US and Taliban Official Meet, Washington Slams Kabul Over Human Rights

by | Aug 1, 2023

US and Taliban Official Meet, Washington Slams Kabul Over Human Rights

by | Aug 1, 2023

taliban talks doha

US officials met with Taliban diplomats in Qatar for two days of talks. The discussions come as Washington’s economic war in Kabul has caused severe suffering for the Afghan people two years after the end of the US military occupation. 

A State Department press release said Special Representative for Afghanistan Thomas West, Special Envoy for Afghan Women, Girls, and Human Rights Rina Amiri, and Chief of the Mission to Afghanistan Karen Decker met with senior Taliban officials on Sunday and Monday. 

The press release said the US officials chastised the Taliban over their human rights abuses. “US officials urged the Taliban to reverse policies responsible for the deteriorating human rights situation in Afghanistan, particularly for women, girls, and vulnerable communities.” The press release continues, “US officials expressed grave concern regarding detentions, media crackdowns, and limits on religious practice. The United States expressed support for the Afghan people’s demands for their rights to be respected and for their voices to shape the future of the country.”

Since returning to power in 2021, the Taliban have imposed bans preventing women from publically participating in society. However, Washington’s human rights record in Afghanistan is also abysmal. America’s two-decade occupation of Afghanistan was marked by mass killings of civilians, torture and support for warlords who habitually sexually abused young boys. 

During the talks, American and Taliban officials also discussed the Afghan economy. “The American delegation met with representatives of the Afghan Central Bank and Afghan Ministry of Finance to discuss the state of the Afghan economy and the challenges that the banking sector faces,” the press release said. “US officials took note of recent data indicating declining inflation, growth of merchandise exports and imports in Afghanistan in 2023, and voiced openness to a technical dialogue regarding economic stabilization issues soon.”

The Taliban press release stressed the need for Washington to lift sanctions and unfreeze Afghan central bank funds. “In the meeting, the two sides discussed confidence building, taking practical steps thereof, removing blacklists & lifting sanctions, unfreezing [Da Afghanistan Bank] reserves, economic stability of Afghanistan, countering narcotics, and issues on human rights,” it said.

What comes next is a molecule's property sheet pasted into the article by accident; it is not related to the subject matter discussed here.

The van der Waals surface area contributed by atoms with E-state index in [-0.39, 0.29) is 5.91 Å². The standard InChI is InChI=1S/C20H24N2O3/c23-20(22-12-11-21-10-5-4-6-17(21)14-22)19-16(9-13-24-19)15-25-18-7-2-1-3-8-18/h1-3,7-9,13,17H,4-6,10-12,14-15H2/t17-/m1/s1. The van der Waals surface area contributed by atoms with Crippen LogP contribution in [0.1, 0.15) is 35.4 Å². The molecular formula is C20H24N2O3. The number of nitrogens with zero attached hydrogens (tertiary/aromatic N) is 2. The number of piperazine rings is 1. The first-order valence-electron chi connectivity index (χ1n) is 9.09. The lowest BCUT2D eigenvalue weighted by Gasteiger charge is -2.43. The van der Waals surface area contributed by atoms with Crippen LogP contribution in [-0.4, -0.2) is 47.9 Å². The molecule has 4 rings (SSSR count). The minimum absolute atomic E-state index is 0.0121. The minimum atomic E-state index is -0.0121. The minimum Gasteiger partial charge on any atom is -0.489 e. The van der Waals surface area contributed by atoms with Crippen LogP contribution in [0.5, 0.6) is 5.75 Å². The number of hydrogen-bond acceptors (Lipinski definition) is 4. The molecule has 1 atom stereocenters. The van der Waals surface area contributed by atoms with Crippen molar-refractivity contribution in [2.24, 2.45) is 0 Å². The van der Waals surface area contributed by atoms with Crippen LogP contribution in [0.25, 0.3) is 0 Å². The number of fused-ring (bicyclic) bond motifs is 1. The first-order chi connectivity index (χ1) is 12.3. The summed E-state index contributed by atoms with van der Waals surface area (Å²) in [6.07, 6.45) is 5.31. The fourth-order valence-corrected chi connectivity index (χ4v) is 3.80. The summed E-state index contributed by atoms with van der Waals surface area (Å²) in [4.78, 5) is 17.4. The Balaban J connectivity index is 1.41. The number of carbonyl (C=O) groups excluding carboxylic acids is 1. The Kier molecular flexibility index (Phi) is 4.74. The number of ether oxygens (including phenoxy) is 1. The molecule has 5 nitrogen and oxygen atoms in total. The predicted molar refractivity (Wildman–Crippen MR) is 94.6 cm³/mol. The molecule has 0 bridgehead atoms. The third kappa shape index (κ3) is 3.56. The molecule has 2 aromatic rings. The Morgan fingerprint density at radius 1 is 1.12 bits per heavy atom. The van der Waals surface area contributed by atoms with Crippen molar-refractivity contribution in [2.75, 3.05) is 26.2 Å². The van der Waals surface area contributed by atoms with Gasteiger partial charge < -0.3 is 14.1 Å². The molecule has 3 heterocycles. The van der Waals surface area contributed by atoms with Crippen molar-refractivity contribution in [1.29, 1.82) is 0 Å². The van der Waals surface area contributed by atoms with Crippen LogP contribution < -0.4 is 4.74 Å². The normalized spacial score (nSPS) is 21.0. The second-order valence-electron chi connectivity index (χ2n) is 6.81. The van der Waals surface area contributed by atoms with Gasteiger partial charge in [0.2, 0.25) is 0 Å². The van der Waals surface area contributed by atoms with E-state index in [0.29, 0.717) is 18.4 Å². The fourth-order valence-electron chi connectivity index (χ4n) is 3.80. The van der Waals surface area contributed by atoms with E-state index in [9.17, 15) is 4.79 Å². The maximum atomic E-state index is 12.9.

After President Joe Biden ended the American military occupation of Afghanistan, he imposed an economic war on Kabul and froze the country’s central bank assets. According to human rights groups, the sanctions and frozen funds have significantly damaged the Afghan economy. 

Last year, the UN warned that 95% of Afghans are not getting enough to eat and that nearly one-half of the population is facing acute hunger. Still, the White House has refused to relent in its economic war against the Central Asian country. 

US officials did make some positive notes about the Taliban rule. “US officials took note of the Taliban’s continuing commitment to not allow the territory of Afghanistan to be used by anyone to threaten the US and its allies, and the two sides discussed Taliban efforts to fulfill security commitments. The American delegation acknowledged that there has been a decrease in large-scale terrorist attacks against Afghan civilians.” The press release added, “The US took note of reports indicating that the Taliban’s ban on opium poppy cultivation resulted in a significant decrease in cultivation during the most recent growing season. US officials registered serious concerns regarding continuing trafficking and sale of processed opiates and synthetic drugs.”

During the Afghan War, the country was the world’s largest opium producer. After the Taliban took over the country two years ago, it outlawed poppy cultivation and opium production was eliminated. 


About Kyle Anzalone

Kyle Anzalone is news editor of the Libertarian Institute, opinion editor of and co-host of Conflicts of Interest with Will Porter and Connor Freeman.

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